Authorities are cautious about the details of the sexual assault cases being investigated, but in a statement in response to written inquiries from the Los Angeles Times, the attorney general’s office cited some representative examples.
In the city of Chernihiv, north of the capital, a commander of a Russian unit used “physical and psychological violence” on a 16-year-old girl, threatening to kill family members if she opposed his sexual advances or hand her over to others instead being raped in a group. In Brovary, east of Kyiv, a soldier was charged in absentia for repeatedly raping the wife of a killed civilian. In another case in the same district, soldiers singled out a woman for assault and herded others into a locked basement. Another, Ukrainian officials say, was raped with her young child nearby.
Using carefully crafted language, prosecutors identified obstacles investigators faced, including the need to protect the privacy of minors and avoid re-traumatizing survivors. However, sheer stigmatization was described as the overriding factor.
“Women who have been raped,” the statement said, “do not want to spread such information about themselves.”
Those who lived under Russian occupation at the start of the war describe a sickening sense of constant fear.
S., who declined to give her full first name because some of the troops who occupied Makariv in March are still in Ukraine, is working with authorities to try to identify those involved in Tetiana’s attack and death . Some of the occupiers addressed each other by name or nickname and assisted in this process.
On her smartphone, S. showed photos of individual soldiers sent to her by prosecutors who have been following the unit’s activities for months and have sourced images of the suspects from social media and elsewhere. She recognized several, including those who regularly came to her house and Tetiana’s simple brick house next door to loot, carouse, and threaten. She feared one in particular, a Chechen whose erratic behavior led her to believe he was on drugs.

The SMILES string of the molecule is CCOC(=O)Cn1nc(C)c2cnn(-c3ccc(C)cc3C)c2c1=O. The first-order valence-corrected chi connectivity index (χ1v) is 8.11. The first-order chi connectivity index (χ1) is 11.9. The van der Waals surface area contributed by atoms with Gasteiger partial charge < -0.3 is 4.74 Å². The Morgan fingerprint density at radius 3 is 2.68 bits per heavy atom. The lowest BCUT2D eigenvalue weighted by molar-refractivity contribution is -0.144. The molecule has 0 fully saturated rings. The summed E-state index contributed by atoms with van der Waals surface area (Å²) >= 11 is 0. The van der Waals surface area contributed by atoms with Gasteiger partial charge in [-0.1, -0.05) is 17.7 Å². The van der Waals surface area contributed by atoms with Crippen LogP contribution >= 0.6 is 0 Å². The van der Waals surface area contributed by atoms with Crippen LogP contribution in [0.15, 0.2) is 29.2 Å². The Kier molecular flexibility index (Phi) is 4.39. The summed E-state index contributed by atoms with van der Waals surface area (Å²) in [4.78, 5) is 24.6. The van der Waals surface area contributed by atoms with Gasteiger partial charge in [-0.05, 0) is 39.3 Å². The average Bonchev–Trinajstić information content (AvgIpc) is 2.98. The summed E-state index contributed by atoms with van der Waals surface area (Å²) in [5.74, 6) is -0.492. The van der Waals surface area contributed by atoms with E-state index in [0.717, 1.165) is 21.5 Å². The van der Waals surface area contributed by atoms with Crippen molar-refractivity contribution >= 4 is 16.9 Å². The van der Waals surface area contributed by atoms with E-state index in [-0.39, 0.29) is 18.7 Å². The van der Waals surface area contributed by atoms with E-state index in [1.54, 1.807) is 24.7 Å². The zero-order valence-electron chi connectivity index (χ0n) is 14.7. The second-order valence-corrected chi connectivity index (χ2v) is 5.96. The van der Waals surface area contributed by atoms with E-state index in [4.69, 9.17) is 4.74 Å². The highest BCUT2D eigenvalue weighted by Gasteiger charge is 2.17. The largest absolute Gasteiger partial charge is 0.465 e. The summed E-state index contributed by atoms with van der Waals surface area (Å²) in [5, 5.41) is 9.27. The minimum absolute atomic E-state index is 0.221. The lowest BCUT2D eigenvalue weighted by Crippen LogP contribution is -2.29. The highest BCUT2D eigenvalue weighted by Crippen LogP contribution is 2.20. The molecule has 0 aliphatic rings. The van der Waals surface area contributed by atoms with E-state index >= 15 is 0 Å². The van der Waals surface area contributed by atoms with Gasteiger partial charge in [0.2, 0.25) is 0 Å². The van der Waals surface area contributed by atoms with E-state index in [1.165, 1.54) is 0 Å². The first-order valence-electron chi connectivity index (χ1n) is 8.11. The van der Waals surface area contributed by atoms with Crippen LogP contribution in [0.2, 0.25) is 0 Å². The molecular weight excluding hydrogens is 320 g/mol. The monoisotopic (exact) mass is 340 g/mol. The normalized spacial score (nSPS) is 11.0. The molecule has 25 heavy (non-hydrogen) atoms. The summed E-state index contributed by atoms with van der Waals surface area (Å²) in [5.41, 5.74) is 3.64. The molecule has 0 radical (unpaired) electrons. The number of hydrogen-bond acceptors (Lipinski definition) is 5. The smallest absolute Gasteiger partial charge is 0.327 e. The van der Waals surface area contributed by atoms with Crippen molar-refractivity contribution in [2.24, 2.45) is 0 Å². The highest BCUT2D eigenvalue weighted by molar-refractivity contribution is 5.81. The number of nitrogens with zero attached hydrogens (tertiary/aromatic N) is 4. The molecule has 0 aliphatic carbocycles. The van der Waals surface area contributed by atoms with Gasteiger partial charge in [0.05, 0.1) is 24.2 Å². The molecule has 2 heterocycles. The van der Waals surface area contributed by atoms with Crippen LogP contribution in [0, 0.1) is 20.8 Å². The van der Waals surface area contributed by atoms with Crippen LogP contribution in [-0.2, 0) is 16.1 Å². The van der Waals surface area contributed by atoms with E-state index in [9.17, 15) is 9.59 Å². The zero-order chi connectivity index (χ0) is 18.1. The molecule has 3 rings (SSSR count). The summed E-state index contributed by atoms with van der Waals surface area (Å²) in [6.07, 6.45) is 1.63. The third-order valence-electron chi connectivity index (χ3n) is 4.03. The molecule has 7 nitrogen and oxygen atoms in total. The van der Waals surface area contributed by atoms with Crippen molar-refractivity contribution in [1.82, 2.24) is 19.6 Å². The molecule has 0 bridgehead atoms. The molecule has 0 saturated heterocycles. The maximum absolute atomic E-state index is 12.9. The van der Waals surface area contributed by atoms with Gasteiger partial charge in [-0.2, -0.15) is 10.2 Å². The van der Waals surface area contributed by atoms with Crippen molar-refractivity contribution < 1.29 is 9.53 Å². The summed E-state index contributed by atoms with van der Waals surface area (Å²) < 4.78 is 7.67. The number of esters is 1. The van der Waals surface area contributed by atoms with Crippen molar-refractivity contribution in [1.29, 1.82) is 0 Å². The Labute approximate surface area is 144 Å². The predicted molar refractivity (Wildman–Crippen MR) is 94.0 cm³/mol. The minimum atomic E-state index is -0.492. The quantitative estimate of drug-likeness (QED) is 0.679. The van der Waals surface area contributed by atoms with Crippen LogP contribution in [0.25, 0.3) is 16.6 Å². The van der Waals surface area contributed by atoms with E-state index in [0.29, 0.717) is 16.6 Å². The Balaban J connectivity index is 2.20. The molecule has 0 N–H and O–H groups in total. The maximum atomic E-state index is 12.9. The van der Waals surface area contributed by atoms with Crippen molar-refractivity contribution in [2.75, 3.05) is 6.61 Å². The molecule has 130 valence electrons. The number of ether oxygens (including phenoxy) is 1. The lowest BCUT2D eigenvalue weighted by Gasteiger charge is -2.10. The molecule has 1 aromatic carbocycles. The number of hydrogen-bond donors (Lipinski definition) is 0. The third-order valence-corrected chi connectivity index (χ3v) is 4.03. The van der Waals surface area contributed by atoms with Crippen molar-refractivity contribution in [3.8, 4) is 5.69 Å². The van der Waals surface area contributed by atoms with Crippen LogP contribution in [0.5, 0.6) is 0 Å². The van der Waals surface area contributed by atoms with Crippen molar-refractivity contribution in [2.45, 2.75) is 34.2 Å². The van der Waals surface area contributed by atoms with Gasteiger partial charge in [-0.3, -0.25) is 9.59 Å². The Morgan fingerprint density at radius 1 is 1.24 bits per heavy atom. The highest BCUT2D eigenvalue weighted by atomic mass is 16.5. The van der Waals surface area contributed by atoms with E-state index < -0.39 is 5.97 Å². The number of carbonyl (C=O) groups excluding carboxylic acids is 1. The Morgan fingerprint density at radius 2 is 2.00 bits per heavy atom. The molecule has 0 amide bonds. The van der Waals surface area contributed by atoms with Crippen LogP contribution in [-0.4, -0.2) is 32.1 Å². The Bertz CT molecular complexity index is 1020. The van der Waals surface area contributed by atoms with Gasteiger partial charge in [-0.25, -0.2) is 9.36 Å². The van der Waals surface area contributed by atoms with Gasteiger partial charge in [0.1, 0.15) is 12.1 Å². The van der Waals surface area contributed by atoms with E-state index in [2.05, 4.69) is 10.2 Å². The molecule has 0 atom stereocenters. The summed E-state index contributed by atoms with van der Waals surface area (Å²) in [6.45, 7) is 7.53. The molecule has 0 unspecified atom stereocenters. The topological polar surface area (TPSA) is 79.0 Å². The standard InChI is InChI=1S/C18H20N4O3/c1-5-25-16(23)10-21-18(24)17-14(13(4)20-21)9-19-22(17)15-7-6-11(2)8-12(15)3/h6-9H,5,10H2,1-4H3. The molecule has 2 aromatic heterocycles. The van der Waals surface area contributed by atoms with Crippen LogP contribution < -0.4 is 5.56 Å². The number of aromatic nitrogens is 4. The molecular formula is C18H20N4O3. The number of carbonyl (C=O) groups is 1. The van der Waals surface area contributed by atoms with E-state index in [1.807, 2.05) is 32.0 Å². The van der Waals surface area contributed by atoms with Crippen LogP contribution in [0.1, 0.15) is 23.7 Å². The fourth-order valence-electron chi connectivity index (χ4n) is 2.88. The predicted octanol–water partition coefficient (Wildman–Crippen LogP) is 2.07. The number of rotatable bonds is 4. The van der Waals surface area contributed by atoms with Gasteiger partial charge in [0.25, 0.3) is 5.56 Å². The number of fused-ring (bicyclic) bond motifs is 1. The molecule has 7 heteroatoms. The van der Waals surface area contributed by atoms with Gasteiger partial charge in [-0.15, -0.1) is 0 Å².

When the Russians arrived, S. was taking care of her 90-year-old mother, who was in poor health and vehemently refused to leave. But in the weeks that followed, the violence and fickleness of the soldiers convinced them that they must seize any chance to escape.
A neighbor was shot dead by soldiers, eventually dying of his wounds, and S. was told his wife had been sexually abused. (This woman refused to speak to journalists about what had happened.) One day, a young soldier came to S’s own house and tried to get her to go upstairs with him. Fearing he would rape her, she tried to dissuade him by noting the 30-year age difference.
Meanwhile, other soldiers came into the house and told the suspected attacker that he was needed elsewhere, and he eventually went with them. S. felt a wave of horrified relief.
The day she, her mother, Tetiana and a house nurse were promised to drive to safety with a neighbor, her friend was nowhere to be found. Troops again burst into S.’s house, one of them behaving strangely and demanding a bandage for an injury. After downing a shot of vodka, he blurted out news of her friend’s fate.
Soldiers refused to see Tetiana’s body, S said. Eventually, a soldier she believed to be an ethnic Buryat from Siberia offered to let her speak to someone who he said knew the full story. This soldier told S. that Tetiana had been raped by several others and that the Chechen was the one who stabbed and killed her. When ordered to bury the naked body, the soldier told S. that they had first wrapped the body in a blanket.
“I was ashamed that she’s dead and I’m alive,” she said months later on a hot summer afternoon, while brewing tea for visitors and keeping an eye on her mother dozing in a chair nearby. “I have this guilt.”
Rape counselors say that with many cases of assault taking place early in the war, some of these people may have regained their balance enough to talk about what happened to them.
“Sometimes we see that about six months later, the beginning of a willingness to open up,” said Volchenska, the Kiev therapist. “But now we are expecting a wave of similar cases from Kherson” – a southern city captured by Russia early in the invasion and which Ukrainian forces hope to retake.
“The problem is that you have to feel confident about speaking,” she said. “And really, nowhere in the country is safe.”
In Makariv, S. still often thinks of Tetiana – her humor, her quirks, her determination. Every day she looks at the now empty house where her friend once lived and tries to picture her alive and alive. She remembers Tetiana telling her about a dream she had during the scary days of occupation.
“In it she was on the cloud and flying,” said S.. “It was so peaceful. It was so good.”
https://www.latimes.com/world-nation/story/2022-08-21/russias-most-hidden-crime-in-ukraine-war-rape Russia’s ‘most hidden crime’ in the Ukraine war: rape